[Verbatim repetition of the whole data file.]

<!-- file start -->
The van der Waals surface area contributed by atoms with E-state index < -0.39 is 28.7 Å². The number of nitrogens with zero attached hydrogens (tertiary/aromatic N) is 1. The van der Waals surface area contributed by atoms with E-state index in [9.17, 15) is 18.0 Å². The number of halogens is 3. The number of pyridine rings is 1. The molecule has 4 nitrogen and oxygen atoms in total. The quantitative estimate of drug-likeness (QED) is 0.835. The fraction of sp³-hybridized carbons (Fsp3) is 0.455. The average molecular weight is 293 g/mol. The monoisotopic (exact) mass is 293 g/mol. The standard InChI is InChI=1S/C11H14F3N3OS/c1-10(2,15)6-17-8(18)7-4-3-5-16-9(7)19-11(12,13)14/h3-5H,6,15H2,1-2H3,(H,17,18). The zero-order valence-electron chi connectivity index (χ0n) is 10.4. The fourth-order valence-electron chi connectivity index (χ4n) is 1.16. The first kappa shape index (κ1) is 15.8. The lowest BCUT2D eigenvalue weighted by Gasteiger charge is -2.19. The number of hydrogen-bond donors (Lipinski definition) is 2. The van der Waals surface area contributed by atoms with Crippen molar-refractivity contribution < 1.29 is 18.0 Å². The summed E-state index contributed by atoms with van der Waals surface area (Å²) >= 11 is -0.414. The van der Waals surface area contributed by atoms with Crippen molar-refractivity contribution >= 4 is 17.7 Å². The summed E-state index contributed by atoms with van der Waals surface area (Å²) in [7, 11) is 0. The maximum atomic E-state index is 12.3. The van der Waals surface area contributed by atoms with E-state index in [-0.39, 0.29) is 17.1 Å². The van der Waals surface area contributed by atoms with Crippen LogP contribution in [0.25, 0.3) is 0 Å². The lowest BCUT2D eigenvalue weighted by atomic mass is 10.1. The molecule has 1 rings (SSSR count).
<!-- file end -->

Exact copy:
The van der Waals surface area contributed by atoms with E-state index < -0.39 is 28.7 Å². The number of nitrogens with zero attached hydrogens (tertiary/aromatic N) is 1. The van der Waals surface area contributed by atoms with E-state index in [9.17, 15) is 18.0 Å². The number of halogens is 3. The number of pyridine rings is 1. The molecule has 4 nitrogen and oxygen atoms in total. The quantitative estimate of drug-likeness (QED) is 0.835. The fraction of sp³-hybridized carbons (Fsp3) is 0.455. The average molecular weight is 293 g/mol. The monoisotopic (exact) mass is 293 g/mol. The standard InChI is InChI=1S/C11H14F3N3OS/c1-10(2,15)6-17-8(18)7-4-3-5-16-9(7)19-11(12,13)14/h3-5H,6,15H2,1-2H3,(H,17,18). The zero-order valence-electron chi connectivity index (χ0n) is 10.4. The fourth-order valence-electron chi connectivity index (χ4n) is 1.16. The first kappa shape index (κ1) is 15.8. The lowest BCUT2D eigenvalue weighted by Gasteiger charge is -2.19. The number of hydrogen-bond donors (Lipinski definition) is 2. The van der Waals surface area contributed by atoms with Crippen molar-refractivity contribution < 1.29 is 18.0 Å². The summed E-state index contributed by atoms with van der Waals surface area (Å²) >= 11 is -0.414. The van der Waals surface area contributed by atoms with Crippen molar-refractivity contribution >= 4 is 17.7 Å². The summed E-state index contributed by atoms with van der Waals surface area (Å²) in [7, 11) is 0. The maximum atomic E-state index is 12.3. The van der Waals surface area contributed by atoms with E-state index in [-0.39, 0.29) is 17.1 Å². The van der Waals surface area contributed by atoms with Crippen LogP contribution in [0.25, 0.3) is 0 Å². The lowest BCUT2D eigenvalue weighted by atomic mass is 10.1. The molecule has 1 rings (SSSR count).